The Rhapis Palm is a palm species that grows in dense clumps of stalks, at the end of which fan-shaped glossy green blunt leaves grow. The fronds grow out of fibrey brown stems that grow upright.
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This plant is usually kept indoors because it is tolerant to low light conditions and has a slow growth rate, growing less than 30 cm each year. This Rhapis palm creates a rich green tropical look to its environment, and is essential to add to your collection.
Rhapis Palm comes from the Arecaceae family and has a few nicknames, including:
This plant has quite a few varieties where the male and female plants are separate from each other. Some of the types are:
This Rhapis palm is native to East Asia, and grows in places like China, Japan, and Vietnam. You can find the Rhapis palm growing in woods, in river valleys, and near mountainsides. These first grabbed attention in Japanese Palaces, after which they began being exported to Europe and America in the 1770s and 1850s.
Rhapis Palms require an average amount of water and can be tolerant to droughts once established. You should water the plant in the Spring and summer whenever you feel the top 30 centimeters layer of soil is dry. This is because most of the growth of the plant happens in these two seasons. Water the plant only when you feel the top 60cm of the soil is dry in the fall and winter.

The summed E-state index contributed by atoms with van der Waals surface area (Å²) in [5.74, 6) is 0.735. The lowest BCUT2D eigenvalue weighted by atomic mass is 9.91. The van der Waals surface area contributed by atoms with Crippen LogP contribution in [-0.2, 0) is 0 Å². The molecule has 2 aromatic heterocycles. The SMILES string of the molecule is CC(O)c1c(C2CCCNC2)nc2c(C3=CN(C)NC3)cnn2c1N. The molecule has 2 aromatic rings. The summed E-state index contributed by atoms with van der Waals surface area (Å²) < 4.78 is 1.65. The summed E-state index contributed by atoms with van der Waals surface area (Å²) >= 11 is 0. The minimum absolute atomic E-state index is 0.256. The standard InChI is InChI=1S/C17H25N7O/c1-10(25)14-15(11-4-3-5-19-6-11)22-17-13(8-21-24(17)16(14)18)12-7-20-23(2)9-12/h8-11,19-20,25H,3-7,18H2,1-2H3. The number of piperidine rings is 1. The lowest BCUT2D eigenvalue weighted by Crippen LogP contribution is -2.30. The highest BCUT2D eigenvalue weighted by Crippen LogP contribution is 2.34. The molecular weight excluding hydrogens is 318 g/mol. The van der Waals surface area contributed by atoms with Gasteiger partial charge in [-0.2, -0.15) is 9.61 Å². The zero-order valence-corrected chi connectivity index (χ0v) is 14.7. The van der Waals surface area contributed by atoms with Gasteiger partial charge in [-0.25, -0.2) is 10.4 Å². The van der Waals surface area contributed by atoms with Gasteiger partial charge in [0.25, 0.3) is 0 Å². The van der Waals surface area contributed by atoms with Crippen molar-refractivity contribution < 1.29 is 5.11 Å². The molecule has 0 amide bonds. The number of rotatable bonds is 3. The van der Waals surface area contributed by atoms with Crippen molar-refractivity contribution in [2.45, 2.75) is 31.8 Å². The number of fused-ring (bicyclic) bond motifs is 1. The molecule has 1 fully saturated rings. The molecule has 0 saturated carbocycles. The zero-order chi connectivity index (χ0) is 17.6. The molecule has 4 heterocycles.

Rhapis Palm thrive really well in room temperatures of 16 to 28C and prefer a 50% or higher humidity level in their environment. Regular misting or placing a water tray of pebbles near the plant can help give it the required humidity.
Leaves will begin to turn brown if the plant does not receive adequate amounts of water and light, or if the humidity in its environment is too low. The plants do not do well in cold temperatures below 15C and should not be placed near cold drafts and heating vents.
Rhapis Palms require liquid houseplant fertilizers in the growing season, diluted to half the strength. If your fronds begin to look yellow, you may have to add a bit of extra fertilizer to their feeding schedule.
If the tips of the leaves turn black, then it is probably because you have given the plant too much fertilizer or water.
Rhapis palms do clear the air of substances like formaldehyde, benzene, trichloroethylene, benzene, and ammonia.
Rhapis Palms are non-toxic and safe if ingested.
It is not recommended that you propagate Rhapis Palms. It can take around 7 years for these plants to grow to an approximately same size as you normally see at nurseries. If you want you can try to propagate by division of the roots. Rhapis palms have many roots, so that you can try it.